Dr. Michael Osterholm challenges the Great Barrington Declaration and the low herd immunity myth
By Kent R. Kroeger (October 25, 2020)
Yesterday’s news that the U.S. reported a record number of new COVID-19 cases on Thursday (83,000+) did not surprise anyone who has been listening to Dr. Michael T. Osterholm, Director of the Center for Infectious Disease Research and Policy (CIDRAP) at the University of Minnesota, since this coronavirus pandemic began.
When many politicians and news media celebrities in March and April were talking about the pandemic as a single surge as part of a one large wave, Dr. Osterholm and his CIDRAP colleagues were warning that there would be multiple waves with the biggest likely occurring in the Fall.
Score one for Dr. Osterholm and CIDRAP.
When President Trump and more than a few media-selected experts were anticipating the fast development of a SARS-CoV-2 (COVID-19) vaccine, perhaps by summer’s end, Dr. Osterholm was on Joe Rogan’s podcast saying it would take many months, well into next year, before a vaccine could even conceivably be available for wide distribution.
When Dr. Osterholm went on NBC’s “Meet the Press” last Sunday and said that the next few months with be the darkest of the pandemic and the country, I took it seriously, even as I am a skeptic about the utility of widespread or selective economic lockdowns and remain optimistic that falling case fatality rates are a sign that treatments are becoming more and more effective against this viral scourge.
Dr. Osterholm would probably classify my views as naive and potentially deadly.
So when Dr. Osterholm on his podcast last Thursday called out the public health and epidemiological professionals who signed the Great Barrington Declaration (GBD) — -which, among other things, says that “current lockdown policies are producing devastating effects on short and long-term public health” and that “simple hygiene measures, such as hand washing and staying home when sick should be practiced by everyone to reduce the herd immunity threshold” — -I listened.
Herd immunity is when so many people in a community become immune to an infectious disease that it stops the disease from spreading.
Where Dr. Osterholm takes greatest issue with the GBD is its suggestion that we can “reduce” the herd immunity threshold, which CIDRAP any many epidemiological experts estimate to be around 50 to 70 percent of the population.
Though no specific herd immunity threshold is cited in the GBD itself, some of its signers and a minority of epidemiological experts have suggested coronavirus herd immunity thresholds are much lower than 50 to 70 percent of the population, perhaps as lows as 20 to 30 percent.
What says Dr. Osterholm to those lower herd immunity estimates?
“That figure is the most amazing combination of pixie dust and pseudo-science I’ve ever seen,” says Dr. Osterholm. “Now matter how much information we supply, these myths still continue. If you look at the congregate living areas (e.g., prisons), you can see that once the virus gets into this tight space with enhanced capacity for transmission, it blows right through, well into the 60, 70 percent range.”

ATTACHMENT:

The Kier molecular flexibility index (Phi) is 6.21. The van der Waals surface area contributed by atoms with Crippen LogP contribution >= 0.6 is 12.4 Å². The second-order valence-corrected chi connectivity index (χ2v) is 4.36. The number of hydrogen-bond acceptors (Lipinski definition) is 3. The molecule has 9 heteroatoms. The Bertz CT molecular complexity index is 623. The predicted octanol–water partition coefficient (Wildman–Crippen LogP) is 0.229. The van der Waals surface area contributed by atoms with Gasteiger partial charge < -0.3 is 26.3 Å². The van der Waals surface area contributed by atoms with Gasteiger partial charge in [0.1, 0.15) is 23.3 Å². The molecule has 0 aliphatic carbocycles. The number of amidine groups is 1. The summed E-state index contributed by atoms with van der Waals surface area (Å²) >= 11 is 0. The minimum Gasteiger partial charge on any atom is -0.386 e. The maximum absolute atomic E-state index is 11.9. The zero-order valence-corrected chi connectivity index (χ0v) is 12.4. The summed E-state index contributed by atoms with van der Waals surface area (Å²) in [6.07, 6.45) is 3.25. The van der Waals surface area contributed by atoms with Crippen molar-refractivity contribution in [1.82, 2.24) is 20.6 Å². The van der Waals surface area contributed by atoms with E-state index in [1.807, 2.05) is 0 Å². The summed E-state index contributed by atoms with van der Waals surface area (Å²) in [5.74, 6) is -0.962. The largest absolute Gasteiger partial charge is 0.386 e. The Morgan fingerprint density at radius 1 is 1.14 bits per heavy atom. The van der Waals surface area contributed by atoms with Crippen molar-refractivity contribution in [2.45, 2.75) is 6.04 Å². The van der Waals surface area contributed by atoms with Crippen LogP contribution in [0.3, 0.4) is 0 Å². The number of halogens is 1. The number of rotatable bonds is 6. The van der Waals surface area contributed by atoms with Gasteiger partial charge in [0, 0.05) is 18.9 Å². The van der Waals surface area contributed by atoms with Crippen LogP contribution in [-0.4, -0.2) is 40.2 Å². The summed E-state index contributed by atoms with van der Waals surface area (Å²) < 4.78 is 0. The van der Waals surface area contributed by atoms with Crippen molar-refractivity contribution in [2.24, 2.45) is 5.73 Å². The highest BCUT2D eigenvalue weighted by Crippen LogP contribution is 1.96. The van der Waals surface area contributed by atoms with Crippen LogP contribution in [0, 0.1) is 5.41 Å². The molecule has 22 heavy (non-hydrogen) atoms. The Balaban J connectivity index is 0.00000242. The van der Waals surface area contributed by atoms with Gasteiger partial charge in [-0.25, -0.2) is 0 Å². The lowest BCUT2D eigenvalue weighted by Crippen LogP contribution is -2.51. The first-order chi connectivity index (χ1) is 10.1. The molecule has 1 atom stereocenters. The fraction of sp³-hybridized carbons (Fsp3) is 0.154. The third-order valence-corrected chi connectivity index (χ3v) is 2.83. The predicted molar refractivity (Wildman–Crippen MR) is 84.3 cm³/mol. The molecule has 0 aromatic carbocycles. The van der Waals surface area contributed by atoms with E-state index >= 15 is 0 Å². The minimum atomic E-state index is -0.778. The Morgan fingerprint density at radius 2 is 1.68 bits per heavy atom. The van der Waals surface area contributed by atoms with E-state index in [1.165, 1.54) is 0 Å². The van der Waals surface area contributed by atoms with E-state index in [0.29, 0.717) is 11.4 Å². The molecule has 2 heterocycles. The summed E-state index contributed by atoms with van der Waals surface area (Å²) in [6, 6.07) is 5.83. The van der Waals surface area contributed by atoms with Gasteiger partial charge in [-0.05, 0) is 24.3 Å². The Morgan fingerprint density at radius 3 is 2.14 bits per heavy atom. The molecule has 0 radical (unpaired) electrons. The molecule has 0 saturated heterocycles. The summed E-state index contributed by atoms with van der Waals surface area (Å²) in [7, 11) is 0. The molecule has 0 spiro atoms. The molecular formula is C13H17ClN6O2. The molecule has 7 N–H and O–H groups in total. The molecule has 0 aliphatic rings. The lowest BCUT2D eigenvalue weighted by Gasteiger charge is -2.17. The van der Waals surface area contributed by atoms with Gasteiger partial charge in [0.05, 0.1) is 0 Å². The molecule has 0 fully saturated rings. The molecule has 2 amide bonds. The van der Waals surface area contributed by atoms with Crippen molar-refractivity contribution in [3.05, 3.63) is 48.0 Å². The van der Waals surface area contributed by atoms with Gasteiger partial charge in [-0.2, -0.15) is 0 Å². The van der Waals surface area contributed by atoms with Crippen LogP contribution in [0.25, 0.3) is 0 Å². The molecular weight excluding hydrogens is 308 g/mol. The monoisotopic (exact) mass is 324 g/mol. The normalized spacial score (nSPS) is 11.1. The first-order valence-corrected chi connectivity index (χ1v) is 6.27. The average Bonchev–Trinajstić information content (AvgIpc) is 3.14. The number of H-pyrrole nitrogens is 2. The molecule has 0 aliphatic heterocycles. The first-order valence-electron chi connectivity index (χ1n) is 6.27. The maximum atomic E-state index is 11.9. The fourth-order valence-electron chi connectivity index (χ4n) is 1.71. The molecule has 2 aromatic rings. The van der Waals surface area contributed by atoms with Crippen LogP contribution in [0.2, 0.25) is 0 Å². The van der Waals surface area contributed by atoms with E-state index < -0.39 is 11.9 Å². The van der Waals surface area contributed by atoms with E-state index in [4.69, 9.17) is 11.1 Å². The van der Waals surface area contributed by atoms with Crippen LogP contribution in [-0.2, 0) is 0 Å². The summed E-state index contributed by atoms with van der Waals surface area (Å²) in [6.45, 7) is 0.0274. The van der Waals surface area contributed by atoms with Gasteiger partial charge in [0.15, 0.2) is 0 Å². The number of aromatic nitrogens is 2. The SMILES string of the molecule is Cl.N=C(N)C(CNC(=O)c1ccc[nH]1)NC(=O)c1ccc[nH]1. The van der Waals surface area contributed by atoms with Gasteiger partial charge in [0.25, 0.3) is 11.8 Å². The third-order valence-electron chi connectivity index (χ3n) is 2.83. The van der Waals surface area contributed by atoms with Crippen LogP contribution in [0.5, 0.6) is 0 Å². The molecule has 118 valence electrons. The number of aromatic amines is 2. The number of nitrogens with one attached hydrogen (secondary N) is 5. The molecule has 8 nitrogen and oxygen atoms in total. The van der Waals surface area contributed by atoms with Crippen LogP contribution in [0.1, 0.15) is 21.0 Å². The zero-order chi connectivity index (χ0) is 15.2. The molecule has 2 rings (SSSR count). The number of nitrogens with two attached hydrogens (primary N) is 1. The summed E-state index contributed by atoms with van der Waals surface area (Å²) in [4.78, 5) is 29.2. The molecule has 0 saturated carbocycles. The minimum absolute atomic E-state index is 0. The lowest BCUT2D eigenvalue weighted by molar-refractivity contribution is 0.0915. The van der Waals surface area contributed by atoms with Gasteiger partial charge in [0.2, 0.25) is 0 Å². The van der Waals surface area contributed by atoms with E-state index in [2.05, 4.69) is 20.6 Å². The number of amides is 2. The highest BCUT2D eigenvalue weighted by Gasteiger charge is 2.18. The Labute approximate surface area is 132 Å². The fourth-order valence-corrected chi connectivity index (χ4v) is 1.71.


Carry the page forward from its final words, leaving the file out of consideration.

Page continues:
Unlike much of the questionable information being spread about the coronavirus, the GBD represents a genuine debate in the epidemiological community and is supported by a small, but highly credentialed group of public health experts — -which is why Dr. Osterholm is so adamant in challenging some of the GBD’s ideas.
“I’ve seen studies come out that say, ‘Well, we had a house on fire and suddenly it got limited in terms of transmission and, so, herd immunity must be at 25 percent,” says Dr. Osterholm. “I’ve heard that for New York and Brazil’s Amazon region.”
Did they achieve herd immunity?
No, says Dr. Osterholm: “Enough suppressing activities were put into place and, in fact, transmission slowed down to the point that it was minimized. That didn’t mean you hit herd immunity. A place like New York City is just as ripe as ever for another outbreak.”
One of the central precepts of the GBD is that those people most vulnerable to the coronavirus can be isolated — -”bubbled off” as some put it — -from the general, healthier population.
Dr. Osterholm has an answer to that: “You can’t assume you can bubble off of people who are high risk. There are lot of people in our society who are of high risk. How do you bubble people who have increased BMIs (Body Mass Indexes) who are 35 years of age. How do you bubble if you live in a house where you are the essential worker and you come home to a multi-generational family of grandpa and grandma and your kids.”
And what is Dr. Osterholm’s view on the next best steps to combat the coronavirus?
“We want to keep everyone from getting infected until we have a vaccine available,” he says, noting that a safe and effective effective is still six to eight months away in his estimation.
But this herd immunity dispute isn’t just an exercise of the scientific method, it is a moral one in Dr. Osterholm’s opinion: “I think it is immoral, frankly, to think we should just let a lot of people get infected.”
Dr. Osterholm goes even further in his critique of the GDB and its signers: “The Barrington Declaration will go down as one of the worst moments that anyone who ever signed it will have in their public health career.”
Strong words by a man that has gotten far more right than wrong when it comes to making predictions about the coronavirus.
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